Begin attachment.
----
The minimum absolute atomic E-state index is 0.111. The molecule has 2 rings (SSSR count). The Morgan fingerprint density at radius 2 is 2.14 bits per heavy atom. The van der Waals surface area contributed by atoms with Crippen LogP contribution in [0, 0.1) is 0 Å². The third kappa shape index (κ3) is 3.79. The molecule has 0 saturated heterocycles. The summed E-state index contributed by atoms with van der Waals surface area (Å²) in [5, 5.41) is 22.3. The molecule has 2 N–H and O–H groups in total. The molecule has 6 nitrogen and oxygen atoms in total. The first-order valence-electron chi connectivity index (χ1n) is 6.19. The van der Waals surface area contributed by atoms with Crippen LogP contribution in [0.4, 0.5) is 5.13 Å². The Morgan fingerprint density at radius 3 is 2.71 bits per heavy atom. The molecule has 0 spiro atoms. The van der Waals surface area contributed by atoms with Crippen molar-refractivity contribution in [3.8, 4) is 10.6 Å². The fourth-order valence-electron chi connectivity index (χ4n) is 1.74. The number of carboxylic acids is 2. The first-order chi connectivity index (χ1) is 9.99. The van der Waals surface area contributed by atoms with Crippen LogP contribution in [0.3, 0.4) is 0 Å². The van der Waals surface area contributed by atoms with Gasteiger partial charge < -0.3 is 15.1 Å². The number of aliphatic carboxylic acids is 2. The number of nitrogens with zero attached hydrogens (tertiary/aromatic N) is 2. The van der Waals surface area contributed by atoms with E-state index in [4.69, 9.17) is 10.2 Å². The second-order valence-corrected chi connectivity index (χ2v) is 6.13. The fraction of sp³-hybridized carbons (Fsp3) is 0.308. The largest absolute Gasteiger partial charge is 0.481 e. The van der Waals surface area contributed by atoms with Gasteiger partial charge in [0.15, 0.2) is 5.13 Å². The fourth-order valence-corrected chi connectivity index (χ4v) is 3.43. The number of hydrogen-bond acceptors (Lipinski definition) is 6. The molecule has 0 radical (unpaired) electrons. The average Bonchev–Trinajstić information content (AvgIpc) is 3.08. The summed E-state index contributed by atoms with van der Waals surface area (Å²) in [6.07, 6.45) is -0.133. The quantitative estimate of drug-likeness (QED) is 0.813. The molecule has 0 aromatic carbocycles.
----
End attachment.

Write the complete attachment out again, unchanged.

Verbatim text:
The minimum absolute atomic E-state index is 0.111. The molecule has 2 rings (SSSR count). The Morgan fingerprint density at radius 2 is 2.14 bits per heavy atom. The van der Waals surface area contributed by atoms with Crippen LogP contribution in [0, 0.1) is 0 Å². The third kappa shape index (κ3) is 3.79. The molecule has 0 saturated heterocycles. The summed E-state index contributed by atoms with van der Waals surface area (Å²) in [5, 5.41) is 22.3. The molecule has 2 N–H and O–H groups in total. The molecule has 6 nitrogen and oxygen atoms in total. The first-order valence-electron chi connectivity index (χ1n) is 6.19. The van der Waals surface area contributed by atoms with Crippen LogP contribution in [0.4, 0.5) is 5.13 Å². The Morgan fingerprint density at radius 3 is 2.71 bits per heavy atom. The molecule has 0 spiro atoms. The van der Waals surface area contributed by atoms with Crippen molar-refractivity contribution in [3.8, 4) is 10.6 Å². The fourth-order valence-electron chi connectivity index (χ4n) is 1.74. The number of carboxylic acids is 2. The first-order chi connectivity index (χ1) is 9.99. The van der Waals surface area contributed by atoms with Crippen LogP contribution in [0.3, 0.4) is 0 Å². The van der Waals surface area contributed by atoms with Gasteiger partial charge < -0.3 is 15.1 Å². The number of aliphatic carboxylic acids is 2. The number of nitrogens with zero attached hydrogens (tertiary/aromatic N) is 2. The van der Waals surface area contributed by atoms with E-state index in [4.69, 9.17) is 10.2 Å². The second-order valence-corrected chi connectivity index (χ2v) is 6.13. The fraction of sp³-hybridized carbons (Fsp3) is 0.308. The largest absolute Gasteiger partial charge is 0.481 e. The van der Waals surface area contributed by atoms with Gasteiger partial charge in [0.15, 0.2) is 5.13 Å². The fourth-order valence-corrected chi connectivity index (χ4v) is 3.43. The number of hydrogen-bond acceptors (Lipinski definition) is 6. The molecule has 0 radical (unpaired) electrons. The average Bonchev–Trinajstić information content (AvgIpc) is 3.08. The summed E-state index contributed by atoms with van der Waals surface area (Å²) in [6.07, 6.45) is -0.133. The quantitative estimate of drug-likeness (QED) is 0.813. The molecule has 0 aromatic carbocycles.